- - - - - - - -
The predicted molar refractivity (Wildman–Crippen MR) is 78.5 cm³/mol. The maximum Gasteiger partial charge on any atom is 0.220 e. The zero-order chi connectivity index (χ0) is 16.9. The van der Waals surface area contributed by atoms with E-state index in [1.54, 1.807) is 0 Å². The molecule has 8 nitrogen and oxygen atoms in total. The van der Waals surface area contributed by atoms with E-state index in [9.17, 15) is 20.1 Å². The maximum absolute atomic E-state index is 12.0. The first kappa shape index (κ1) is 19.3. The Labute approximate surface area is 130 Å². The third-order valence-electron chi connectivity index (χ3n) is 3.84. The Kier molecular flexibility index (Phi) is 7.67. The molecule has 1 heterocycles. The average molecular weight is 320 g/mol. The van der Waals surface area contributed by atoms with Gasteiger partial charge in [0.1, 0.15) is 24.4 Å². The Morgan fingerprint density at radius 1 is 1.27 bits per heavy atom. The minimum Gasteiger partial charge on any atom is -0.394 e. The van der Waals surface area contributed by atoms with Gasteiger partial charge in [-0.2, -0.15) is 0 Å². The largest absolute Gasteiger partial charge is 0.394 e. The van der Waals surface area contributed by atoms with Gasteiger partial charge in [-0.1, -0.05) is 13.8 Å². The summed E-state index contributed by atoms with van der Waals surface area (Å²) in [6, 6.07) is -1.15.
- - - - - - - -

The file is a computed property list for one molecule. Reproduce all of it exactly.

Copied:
The predicted molar refractivity (Wildman–Crippen MR) is 78.5 cm³/mol. The maximum Gasteiger partial charge on any atom is 0.220 e. The zero-order chi connectivity index (χ0) is 16.9. The van der Waals surface area contributed by atoms with E-state index in [1.54, 1.807) is 0 Å². The molecule has 8 nitrogen and oxygen atoms in total. The van der Waals surface area contributed by atoms with E-state index in [9.17, 15) is 20.1 Å². The maximum absolute atomic E-state index is 12.0. The first kappa shape index (κ1) is 19.3. The Labute approximate surface area is 130 Å². The third-order valence-electron chi connectivity index (χ3n) is 3.84. The Kier molecular flexibility index (Phi) is 7.67. The molecule has 1 heterocycles. The average molecular weight is 320 g/mol. The van der Waals surface area contributed by atoms with Gasteiger partial charge in [0.1, 0.15) is 24.4 Å². The Morgan fingerprint density at radius 1 is 1.27 bits per heavy atom. The minimum Gasteiger partial charge on any atom is -0.394 e. The van der Waals surface area contributed by atoms with Gasteiger partial charge in [-0.2, -0.15) is 0 Å². The largest absolute Gasteiger partial charge is 0.394 e. The van der Waals surface area contributed by atoms with Gasteiger partial charge in [-0.1, -0.05) is 13.8 Å². The summed E-state index contributed by atoms with van der Waals surface area (Å²) in [6, 6.07) is -1.15.